Currently, in the U.S. Senate the Democrats hold a voting advantage of 53-47 over their Republican counterparts. This fall there are 33 Senate seats that are being contested, but only a few races are up for grabs, as the majority of the incumbents are expected to win reelection.
Initially the Democrats faced a tough road in maintaining their voting advantage because they have to defend 23 of the 33 seats being contested in November. However, presidential politics, missteps by Republican candidates and competitive Democratic candidates are giving the Democrats an edge during the last few weeks of the campaign race heading towards November 6.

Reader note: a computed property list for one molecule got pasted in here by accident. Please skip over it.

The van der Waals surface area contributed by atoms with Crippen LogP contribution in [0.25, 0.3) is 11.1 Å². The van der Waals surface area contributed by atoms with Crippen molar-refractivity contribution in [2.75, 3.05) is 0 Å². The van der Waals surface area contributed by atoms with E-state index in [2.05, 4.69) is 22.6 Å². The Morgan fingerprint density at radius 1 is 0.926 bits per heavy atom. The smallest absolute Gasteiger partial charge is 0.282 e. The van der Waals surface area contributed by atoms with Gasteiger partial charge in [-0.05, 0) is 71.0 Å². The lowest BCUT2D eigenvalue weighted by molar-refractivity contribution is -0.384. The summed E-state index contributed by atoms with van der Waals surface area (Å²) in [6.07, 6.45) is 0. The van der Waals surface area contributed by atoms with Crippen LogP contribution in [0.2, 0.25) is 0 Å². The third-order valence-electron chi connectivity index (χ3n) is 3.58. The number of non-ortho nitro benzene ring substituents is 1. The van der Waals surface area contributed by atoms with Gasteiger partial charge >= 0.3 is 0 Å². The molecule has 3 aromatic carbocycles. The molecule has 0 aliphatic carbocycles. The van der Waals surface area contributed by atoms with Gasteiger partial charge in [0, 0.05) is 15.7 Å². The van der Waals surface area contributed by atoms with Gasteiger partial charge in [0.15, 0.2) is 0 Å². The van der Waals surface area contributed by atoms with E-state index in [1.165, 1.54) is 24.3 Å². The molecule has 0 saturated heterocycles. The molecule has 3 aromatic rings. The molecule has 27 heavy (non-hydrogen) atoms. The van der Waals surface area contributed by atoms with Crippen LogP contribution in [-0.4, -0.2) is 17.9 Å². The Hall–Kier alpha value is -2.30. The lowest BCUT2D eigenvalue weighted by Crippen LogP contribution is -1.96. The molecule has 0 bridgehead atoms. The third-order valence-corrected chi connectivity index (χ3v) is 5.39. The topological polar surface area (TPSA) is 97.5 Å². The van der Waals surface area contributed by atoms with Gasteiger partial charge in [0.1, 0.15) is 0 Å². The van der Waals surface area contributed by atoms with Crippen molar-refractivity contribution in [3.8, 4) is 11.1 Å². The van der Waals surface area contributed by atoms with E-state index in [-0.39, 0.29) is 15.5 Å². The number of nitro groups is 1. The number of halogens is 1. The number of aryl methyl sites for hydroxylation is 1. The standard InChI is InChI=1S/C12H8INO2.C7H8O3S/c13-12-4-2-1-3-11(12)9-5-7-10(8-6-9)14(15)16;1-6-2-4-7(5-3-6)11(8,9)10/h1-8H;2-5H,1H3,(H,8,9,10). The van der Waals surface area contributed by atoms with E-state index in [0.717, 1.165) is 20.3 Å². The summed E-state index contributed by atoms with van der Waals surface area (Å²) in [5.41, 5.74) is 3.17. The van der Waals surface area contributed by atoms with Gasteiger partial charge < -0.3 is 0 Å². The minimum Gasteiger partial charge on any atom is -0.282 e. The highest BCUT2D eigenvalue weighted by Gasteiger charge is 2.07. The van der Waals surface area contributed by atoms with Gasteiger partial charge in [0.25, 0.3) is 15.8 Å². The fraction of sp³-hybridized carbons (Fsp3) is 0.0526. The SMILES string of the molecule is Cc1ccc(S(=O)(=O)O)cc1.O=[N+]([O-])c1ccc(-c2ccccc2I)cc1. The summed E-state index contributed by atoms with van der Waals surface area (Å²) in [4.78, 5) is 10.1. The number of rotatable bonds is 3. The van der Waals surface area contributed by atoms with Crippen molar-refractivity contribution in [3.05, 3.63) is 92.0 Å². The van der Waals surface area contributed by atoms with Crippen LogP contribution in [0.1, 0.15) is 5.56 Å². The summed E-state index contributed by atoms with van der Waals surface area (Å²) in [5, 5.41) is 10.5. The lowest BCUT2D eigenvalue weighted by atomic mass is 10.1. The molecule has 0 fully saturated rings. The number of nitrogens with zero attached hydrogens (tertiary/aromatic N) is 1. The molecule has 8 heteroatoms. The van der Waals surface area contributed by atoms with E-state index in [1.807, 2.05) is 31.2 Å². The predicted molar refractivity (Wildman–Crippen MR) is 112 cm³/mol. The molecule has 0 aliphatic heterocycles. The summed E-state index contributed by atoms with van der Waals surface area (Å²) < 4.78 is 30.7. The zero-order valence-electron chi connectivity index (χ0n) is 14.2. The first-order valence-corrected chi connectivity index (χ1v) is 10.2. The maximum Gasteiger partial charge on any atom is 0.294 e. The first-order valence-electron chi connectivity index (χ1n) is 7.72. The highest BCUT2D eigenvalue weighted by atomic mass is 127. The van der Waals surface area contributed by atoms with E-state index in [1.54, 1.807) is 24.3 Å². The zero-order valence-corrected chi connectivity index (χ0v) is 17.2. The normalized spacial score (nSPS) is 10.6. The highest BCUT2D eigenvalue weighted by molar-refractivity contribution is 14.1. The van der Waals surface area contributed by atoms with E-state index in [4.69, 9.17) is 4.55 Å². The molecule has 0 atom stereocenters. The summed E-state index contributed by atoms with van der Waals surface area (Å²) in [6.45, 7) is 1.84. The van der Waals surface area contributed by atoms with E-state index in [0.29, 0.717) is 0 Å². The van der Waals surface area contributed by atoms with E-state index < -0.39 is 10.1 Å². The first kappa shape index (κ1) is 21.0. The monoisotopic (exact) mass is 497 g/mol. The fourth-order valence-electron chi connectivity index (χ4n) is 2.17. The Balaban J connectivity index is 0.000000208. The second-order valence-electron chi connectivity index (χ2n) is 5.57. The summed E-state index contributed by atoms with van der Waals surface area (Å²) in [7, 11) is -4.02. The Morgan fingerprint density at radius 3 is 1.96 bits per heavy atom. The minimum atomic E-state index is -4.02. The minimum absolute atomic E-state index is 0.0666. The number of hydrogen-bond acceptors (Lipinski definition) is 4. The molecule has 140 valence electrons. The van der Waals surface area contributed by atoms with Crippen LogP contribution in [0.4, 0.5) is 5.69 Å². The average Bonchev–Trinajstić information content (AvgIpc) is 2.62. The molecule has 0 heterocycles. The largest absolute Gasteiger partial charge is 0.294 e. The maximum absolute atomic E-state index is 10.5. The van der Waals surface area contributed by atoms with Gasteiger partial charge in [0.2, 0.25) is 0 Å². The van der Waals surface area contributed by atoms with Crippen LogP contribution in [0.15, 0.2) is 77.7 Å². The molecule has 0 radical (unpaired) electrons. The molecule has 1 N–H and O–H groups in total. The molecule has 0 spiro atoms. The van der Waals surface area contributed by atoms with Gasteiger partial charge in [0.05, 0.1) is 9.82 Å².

Democrats in Massachusetts, Wisconsin and Virginia are now starting to lengthen leads in polls and have been helped by the positive effect that President Obama has in all three states.
In Virginia, Tim Kaine the former governor has been in front of almost every poll since mid September against George Allen the former Republican senator. The state is a battleground state where Obama has been in front of his challenger Mitt Romney until the first debate two weeks ago. The race is now tighter in Virginia, but the Senate race is still controlled by Kaine.
Republicans thought that adding Paul Ryan to the Republican ticket would help the Senate race in his home state of Wisconsin be more competitive. Obama leads in the presidential race there and Tammy Baldwin the Democratic Representative is now in front of Tommy Thompson the former governor who was hurt by a difficult GOP primary.
If the Democrats can win those three seats, then a takeover by the Republicans will be almost impossible.